Sen. Claire McCaskill (D-Mo.) said Wednesday that she will not let new rounds of base closures pass her subcommittee this year, dealing a potentially fatal blow to the Pentagon’s plans for the Base Realignment and Closure Commission (BRAC) in its 2013 budget.
“There is one area where there is absolutely no room for compromise this year, and that is BRAC,” McCaskill said Wednesday at a hearing of the Senate Armed Services Readiness and Management Support subcommittee, which she chairs.
“I will not support the request for BRAC process to be carried out in 2013,” she said.
The Defense Department’s request for two new rounds of BRAC in 2013 and 2015 has been met with stiff opposition in Congress since it was announced, but McCaskill’s comments Tuesday are the surest sign yet that BRAC is going nowhere in the 2013 budget.
There has been bipartisan opposition to more base closures in both the House and Senate Armed Services Committees, with two exceptions: House ranking member Adam Smith (D-Wash.) and Sen. Lindsey Graham (R-S.C.) have said they back the idea.
The Pentagon’s budget, which cuts $487 billion over the next decade, included the BRAC rounds but did not attach a cost or savings estimate to implementing the base closures, suggesting the Pentagon knew it would be an uphill battle.
Pentagon press secretary George Little downplayed the 2013 BRAC proposal at a Wednesday press conference.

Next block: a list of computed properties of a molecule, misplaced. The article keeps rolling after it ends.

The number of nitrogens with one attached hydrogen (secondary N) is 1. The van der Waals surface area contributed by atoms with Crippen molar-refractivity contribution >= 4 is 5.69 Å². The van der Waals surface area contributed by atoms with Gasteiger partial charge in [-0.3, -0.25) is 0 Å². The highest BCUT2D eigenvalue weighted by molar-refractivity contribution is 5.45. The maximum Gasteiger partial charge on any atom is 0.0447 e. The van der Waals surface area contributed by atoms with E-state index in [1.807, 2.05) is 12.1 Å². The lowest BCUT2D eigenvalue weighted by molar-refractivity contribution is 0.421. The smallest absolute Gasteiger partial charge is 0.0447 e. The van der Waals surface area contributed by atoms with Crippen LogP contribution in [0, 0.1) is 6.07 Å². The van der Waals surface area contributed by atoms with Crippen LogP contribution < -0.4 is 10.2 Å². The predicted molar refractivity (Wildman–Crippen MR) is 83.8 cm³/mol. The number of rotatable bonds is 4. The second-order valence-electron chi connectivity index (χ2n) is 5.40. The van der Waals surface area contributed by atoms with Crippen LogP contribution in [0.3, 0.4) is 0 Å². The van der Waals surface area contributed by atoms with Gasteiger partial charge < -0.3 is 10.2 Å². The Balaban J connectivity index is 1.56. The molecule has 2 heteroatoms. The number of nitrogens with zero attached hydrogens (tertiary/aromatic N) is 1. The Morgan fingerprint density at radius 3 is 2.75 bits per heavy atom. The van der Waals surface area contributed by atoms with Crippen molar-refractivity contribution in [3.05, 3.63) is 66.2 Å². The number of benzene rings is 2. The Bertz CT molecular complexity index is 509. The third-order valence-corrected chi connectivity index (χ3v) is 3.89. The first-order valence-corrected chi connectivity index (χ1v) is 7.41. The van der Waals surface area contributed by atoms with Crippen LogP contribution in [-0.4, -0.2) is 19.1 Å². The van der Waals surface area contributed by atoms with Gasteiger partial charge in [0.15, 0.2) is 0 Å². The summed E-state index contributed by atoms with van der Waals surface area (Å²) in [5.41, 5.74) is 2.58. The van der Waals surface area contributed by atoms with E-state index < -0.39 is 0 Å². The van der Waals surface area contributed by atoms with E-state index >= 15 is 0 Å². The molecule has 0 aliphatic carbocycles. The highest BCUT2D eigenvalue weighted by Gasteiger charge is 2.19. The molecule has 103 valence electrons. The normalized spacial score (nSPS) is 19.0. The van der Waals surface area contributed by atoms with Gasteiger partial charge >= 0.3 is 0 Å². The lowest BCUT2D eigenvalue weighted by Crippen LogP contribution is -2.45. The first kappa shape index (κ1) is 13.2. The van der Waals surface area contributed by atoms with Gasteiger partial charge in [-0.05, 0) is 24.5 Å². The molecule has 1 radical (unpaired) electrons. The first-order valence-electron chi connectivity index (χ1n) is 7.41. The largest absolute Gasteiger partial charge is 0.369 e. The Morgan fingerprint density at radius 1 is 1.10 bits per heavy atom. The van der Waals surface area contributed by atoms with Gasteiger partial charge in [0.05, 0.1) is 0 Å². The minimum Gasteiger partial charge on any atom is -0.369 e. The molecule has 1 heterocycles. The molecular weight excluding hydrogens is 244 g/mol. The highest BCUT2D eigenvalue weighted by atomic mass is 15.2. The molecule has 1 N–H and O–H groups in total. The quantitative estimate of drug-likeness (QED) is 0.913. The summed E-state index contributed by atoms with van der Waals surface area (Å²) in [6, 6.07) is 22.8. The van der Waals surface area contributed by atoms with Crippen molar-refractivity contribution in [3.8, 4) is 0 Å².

“BRAC was not part of the $487 billion proposal that we made to the Congress, but we thought it was the responsible thing to do, given the budgetary pressures that we were all under,” Little said. “We were really trying to exercise good fiscal discipline, and we thought it would be important to at least put BRAC on the table.”
Defense Secretary Leon Panetta has acknowledged how unpopular BRAC is in hearings — pointing out that his district in California was affected by BRAC when he was a congressman. But Panetta has tried to make the case that the base closures are needed for long-term savings as the Defense Department reduces its forces by 100,000 and will have more excess infrastructure.
The argument hasn’t gone over well on Capitol Hill.
McCaskill pointed to the last BRAC round in 2005, which the Government Accountability Office has said will not begin to see savings until 2018. McCaskill and others have said that the up-front costs associated with closing bases mean the Pentagon should not do so when it needs to trim budgets now.
McCaskill also argued Wednesday that bases had to be closed abroad before closing more domestically, which Senate Armed Services Chairman (D-Mich.) has also suggested.
Pentagon officials say they want to simultaneously look at overseas and domestic closures. They argue that the 2005 BRAC round is not a fair comparison because it involved significant overhauls in the midst of two wars.